Landscape Lighting Design in Morristown NJ
With warm weather on the way, many Americans will be heading outdoors. Whether you’re beautifying your landscape with a lawn mower and hedge trimmer or using a chain saw to clear space for that deck you’ve always dreamed of, it’s important to take proper care when using outdoor power equipment. Safety measures help protect both the equipment and the people using it.
“Many people are so eager to pull out lawn and garden equipment once spring arrives that they sometimes forget basic steps to ensure the powerhouse of the equipment – the engine – is in good working order,” says Kris Kiser, president and CEO of the Outdoor Power Equipment Institute (OPEI).
OPEI offers homeowners some tips as they use outdoor equipment this summer:
In addition to thinking about how you plan to use the space, there are design considerations as well. Lights can help you safely travel down a pathway, but they can also provide a gorgeous view and allow you to enjoy your landscaping even after dark. The design elements of your layout are every bit as important as the function of your layout. Keep in mind:
Views from indoors – “I’ll look out of every window in the house to make sure our design is integrating the lighting with the landscape,” says Edward Snyder of Greenleaf Services, Inc. in Linville NC. “We want to capture a beautiful scene from every window.”
Focal points – Choose one or two elements in each area to draw attention to. “Hemlock trees, with their reddish-brown bark and dark green foliage, make a great focal point when lit from below,” says Gerry DuBreuil of Belknap Landscape Company, Inc. in Gilford, NH. “Think about what will have the best shadow effect.”
Sense of depth – “We use some lights along pathways, some on the house, and some within landscaped beds to provide a feeling of depth in the landscape,” says Matt Barton of Coppercreek Landscaping, Inc. in Mead, WA.
Ambient vs. spotlighting – Ambient lighting creates atmosphere by gently lighting an entire area, while spotlighting draws strong attention to a particular feature. “We use both broad and focused beams within the landscape,” says DuBreuil
The finer points of fueling
Fuel keeps your outdoor power equipment going, so it’s important to use it properly and safely. Before starting any equipment this spring, be sure to drain old fuel from the tank – especially if it’s been sitting all winter. Untreated gasoline left sitting in a tank for more than 30 days can deteriorate and destabilize, causing problems starting or running equipment. In some cases, bad gas can even damage the fuel system.
After you’re done using the equipment, switch the fuel valve off and leave it that way until it’s time to use the equipment again. Fill a lawn mower’s tank between uses to minimize the amount of air in the tank.
Store gasoline in a clean, sealed plastic container that’s specifically intended and designed for fuel storage, and store it away from direct sunlight. When it’s time to refuel your equipment, be aware of the type of gasoline it needs and look before you pump. “Don’t assume that the gas you put in your car can still go in your mower, chain saw or generator,” Kiser cautions.
Never use greater-than-10 percent ethanol gasoline blends, which are now commonly available at gas stations throughout the country and may be lower in price than other blends. It is illegal to use higher-ethanol gasoline blends in small engines such as your lawn mower, leaf blower or trimmer. What’s more, such fuels can be harmful and cause damage to small engines.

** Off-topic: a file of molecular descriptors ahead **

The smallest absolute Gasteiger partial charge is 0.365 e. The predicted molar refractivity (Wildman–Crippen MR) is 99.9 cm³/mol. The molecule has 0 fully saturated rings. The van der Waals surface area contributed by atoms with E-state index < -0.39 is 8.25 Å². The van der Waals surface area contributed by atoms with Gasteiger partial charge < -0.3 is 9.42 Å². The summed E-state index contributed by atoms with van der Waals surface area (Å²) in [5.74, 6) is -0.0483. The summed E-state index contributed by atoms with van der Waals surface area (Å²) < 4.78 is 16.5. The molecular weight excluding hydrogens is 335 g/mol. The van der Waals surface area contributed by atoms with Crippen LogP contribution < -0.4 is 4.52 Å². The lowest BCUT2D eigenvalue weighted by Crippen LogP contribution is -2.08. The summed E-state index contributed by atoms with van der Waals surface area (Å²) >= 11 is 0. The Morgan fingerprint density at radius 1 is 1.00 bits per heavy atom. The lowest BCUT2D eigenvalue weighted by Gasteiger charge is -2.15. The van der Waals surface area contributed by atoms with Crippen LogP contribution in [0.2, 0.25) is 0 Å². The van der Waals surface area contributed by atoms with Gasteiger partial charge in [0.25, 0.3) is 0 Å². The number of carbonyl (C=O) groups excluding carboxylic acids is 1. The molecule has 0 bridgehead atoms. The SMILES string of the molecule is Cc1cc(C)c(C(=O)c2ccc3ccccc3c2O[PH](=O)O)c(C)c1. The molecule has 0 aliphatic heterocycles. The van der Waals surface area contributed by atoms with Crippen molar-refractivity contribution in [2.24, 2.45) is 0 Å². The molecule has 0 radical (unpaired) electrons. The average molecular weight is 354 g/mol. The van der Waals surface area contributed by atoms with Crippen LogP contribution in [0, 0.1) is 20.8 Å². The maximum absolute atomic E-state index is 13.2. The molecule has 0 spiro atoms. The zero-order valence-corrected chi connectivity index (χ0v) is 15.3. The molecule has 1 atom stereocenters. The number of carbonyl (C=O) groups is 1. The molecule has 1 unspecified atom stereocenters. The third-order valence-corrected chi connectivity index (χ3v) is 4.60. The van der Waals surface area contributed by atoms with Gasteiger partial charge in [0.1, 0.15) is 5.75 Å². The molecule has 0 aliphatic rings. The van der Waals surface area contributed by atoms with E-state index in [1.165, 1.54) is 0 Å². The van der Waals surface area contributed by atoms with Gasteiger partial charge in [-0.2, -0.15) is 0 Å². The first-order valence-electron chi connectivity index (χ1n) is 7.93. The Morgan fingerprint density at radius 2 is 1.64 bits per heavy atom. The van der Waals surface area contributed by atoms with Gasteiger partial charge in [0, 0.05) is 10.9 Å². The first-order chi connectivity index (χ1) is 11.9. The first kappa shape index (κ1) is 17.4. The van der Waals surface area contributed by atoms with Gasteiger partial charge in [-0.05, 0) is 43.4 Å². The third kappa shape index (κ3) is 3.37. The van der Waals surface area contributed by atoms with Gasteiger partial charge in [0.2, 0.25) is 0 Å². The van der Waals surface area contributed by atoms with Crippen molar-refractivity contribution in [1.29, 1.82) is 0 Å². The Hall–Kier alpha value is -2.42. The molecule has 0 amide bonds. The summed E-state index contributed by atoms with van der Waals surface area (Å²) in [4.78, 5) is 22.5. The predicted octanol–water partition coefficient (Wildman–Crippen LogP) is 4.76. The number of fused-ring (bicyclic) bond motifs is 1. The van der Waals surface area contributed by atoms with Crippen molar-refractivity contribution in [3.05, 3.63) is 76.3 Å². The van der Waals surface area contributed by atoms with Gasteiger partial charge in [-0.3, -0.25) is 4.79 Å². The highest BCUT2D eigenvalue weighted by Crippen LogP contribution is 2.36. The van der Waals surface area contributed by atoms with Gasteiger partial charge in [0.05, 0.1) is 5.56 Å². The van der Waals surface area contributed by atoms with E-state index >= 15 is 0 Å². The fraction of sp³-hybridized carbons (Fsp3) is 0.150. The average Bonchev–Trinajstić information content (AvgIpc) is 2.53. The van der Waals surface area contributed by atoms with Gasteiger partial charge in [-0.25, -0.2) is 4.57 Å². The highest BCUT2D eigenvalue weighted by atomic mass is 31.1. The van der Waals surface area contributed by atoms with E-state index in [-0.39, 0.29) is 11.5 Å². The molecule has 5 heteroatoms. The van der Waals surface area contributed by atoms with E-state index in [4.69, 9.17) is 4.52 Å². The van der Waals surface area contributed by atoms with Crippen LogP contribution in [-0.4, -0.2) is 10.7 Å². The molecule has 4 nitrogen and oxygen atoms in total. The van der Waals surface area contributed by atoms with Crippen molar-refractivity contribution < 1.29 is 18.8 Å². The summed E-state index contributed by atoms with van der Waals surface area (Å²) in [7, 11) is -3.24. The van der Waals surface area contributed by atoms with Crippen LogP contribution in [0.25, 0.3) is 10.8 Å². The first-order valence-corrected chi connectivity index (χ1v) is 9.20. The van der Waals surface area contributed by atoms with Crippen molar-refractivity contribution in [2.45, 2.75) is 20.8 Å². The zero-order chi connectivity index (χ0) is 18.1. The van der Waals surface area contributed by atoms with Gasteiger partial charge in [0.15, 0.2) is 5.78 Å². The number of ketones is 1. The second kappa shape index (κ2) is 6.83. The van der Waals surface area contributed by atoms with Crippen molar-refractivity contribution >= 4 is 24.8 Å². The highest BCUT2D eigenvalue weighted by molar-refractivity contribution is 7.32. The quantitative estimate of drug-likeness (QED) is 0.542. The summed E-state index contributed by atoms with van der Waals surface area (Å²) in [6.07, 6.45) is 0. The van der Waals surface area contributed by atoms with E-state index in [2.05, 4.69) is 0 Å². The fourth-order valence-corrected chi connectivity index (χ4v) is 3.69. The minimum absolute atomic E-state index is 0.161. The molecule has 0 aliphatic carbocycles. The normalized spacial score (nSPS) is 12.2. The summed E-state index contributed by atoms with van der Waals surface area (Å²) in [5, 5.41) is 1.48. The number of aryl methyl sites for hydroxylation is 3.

Be aware of what blender pumps look like. These pumps dispense higher ethanol fuels such as E15, E30 and E85 blends. Know when it’s appropriate to use them and when it’s not. To learn more about proper fuel use in smaller engines, visit OPEI’s educational site www.lookbeforeyoupump.com.
Read and understand your owner’s manual, which contains the manufacturer’s instructions for taking care of your small engine, including fueling instructions.
General safety measures
* When operating a lawn mower, start with basic safety concerns such as wearing the proper attire, including substantial shoes (no sandals or flip-flops), long pants and snug-fitting clothes. Inspect the mower for loose belts or hoses before you start it. Be sure no one else is nearby as you prepare to start the mower, especially children and pets. If you have a riding mower, start it while sitting in the driver’s seat, never while standing beside the mower. Always slow down when operating any mower on a slope or difficult curve.
* When operating a chain saw, wear protective gear such as safety footwear, gloves, chaps, safety goggles and hearing protection. Never carry a running chain saw when it isn’t being used, and be sure your work area is clear of debris that could trip you while operating the saw. Keep other people out of your work area. If you’re cutting down a tree, plan a retreat route for when the tree falls. Be aware of “kickback,” which can happen when the nose or tip of the guide bar touches an object, or when the wood you’re cutting pinches the saw chain in the cut. These scenarios could result in the guide bar kicking back toward the user.
* As you use an edger or trimmer, take safety measures such as wearing protective gear and ensuring that your work area is clear of any stones or debris that could fly up. Stop the motor when moving from location to location with your trimmer, and never put your hands or feet near the cutting area.
Taking precautions to ensure your outdoor power equipment is fueled, used and maintained properly will help to keep you safe and your equipment in good shape throughout all seasons.